As much as 29 inches of snow was reported in Bergen County, New Jersey, while Union County had as much as 26, the Weather Service said. Winds gusted to almost 70 mph in some areas. Interstate 280 westbound, one of the main approaches to downtown Newark, was almost deserted at 8 a.m. and acting Governor Stephen Sweeney ordered state offices closed.
New York City will have 365 salt spreaders and 1,700 snowplows on the streets, and sanitation department employees will work 12-hour shifts, New York Mayor Michael Bloomberg said yesterday at a press conference. Bloomberg is the founder and majority owner of Bloomberg News parent Bloomberg LP.
Consolidated Edison Inc. reported there were 6,167 customers in Queens, New York, and 1,811 in Westchester County without power.
Boston and its suburbs may receive as much as 18 inches from the storm before it ends tomorrow, said Alan Dunham, a National Weather Service meteorologist in Taunton, Massachusetts. Part of central Massachusetts may receive as much as 22 inches.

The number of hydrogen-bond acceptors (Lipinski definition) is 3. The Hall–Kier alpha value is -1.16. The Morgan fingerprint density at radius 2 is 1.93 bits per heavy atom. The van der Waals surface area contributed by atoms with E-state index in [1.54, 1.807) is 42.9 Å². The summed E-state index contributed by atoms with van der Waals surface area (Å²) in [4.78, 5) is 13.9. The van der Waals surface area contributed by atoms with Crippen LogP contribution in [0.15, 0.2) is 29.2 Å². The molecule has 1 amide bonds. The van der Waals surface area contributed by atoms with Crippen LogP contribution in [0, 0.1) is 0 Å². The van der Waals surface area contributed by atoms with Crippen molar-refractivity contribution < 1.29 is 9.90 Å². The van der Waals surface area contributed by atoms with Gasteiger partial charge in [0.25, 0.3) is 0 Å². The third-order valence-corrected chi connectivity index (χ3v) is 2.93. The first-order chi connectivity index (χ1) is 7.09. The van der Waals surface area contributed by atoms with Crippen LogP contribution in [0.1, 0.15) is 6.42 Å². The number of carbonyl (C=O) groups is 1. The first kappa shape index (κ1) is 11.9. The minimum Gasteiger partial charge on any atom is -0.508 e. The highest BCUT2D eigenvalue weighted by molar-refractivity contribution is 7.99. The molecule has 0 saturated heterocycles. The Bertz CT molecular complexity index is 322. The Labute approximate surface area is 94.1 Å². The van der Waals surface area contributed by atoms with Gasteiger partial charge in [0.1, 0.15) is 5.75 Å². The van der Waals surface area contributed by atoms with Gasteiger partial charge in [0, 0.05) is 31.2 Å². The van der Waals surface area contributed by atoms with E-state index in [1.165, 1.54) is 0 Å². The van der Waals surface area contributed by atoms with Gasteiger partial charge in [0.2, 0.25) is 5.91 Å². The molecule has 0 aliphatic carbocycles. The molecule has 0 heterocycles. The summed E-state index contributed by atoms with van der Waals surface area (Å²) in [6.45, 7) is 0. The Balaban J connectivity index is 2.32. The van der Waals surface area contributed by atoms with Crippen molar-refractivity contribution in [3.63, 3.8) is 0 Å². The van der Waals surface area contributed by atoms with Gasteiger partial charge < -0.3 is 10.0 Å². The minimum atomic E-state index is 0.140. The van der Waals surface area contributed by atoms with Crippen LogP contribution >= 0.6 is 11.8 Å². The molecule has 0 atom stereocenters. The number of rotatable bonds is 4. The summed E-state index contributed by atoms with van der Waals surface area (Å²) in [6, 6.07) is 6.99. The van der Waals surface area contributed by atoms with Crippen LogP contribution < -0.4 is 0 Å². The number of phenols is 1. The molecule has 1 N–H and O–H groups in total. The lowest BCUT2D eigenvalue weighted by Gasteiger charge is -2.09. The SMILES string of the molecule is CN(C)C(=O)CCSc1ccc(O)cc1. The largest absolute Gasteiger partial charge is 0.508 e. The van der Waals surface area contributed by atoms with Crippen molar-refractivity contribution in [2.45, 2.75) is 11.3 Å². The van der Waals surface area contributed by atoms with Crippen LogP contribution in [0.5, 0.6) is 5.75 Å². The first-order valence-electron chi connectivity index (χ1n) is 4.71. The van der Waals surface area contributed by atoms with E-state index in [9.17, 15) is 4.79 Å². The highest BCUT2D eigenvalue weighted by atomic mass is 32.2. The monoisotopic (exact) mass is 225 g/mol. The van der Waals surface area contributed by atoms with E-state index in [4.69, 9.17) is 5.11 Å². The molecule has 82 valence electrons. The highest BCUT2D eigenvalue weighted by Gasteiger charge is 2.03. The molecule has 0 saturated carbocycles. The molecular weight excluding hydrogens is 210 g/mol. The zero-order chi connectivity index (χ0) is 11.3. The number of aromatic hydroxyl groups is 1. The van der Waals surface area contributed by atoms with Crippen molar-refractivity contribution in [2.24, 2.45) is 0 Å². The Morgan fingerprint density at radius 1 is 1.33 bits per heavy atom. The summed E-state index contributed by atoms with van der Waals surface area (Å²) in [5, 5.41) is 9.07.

National Grid Plc, which provides electricity in New York and Massachusetts, was reporting power outages at 14 sites throughout New York and Massachusetts affecting about 29,727 homes and businesses. The largest was in Norfolk, Massachusetts, where 10,902 customers were without power.
U.S. carriers have canceled at least 3,229 flights so far today, after cutting more than 3,334 yesterday, as they wait for airports to reopen in the Northeast, spokesmen said. Airlines in some cases grounded flights ahead of the storm to keep planes from getting stuck at closed facilities.
Delta Air Lines Inc. cut 875 flights systemwide today, said Trebor Banstetter, an airline spokesman.
“As the weather clears, we are aiming to resume normal operations late Monday and into Tuesday across the East Coast,” Banstetter said in an e-mail.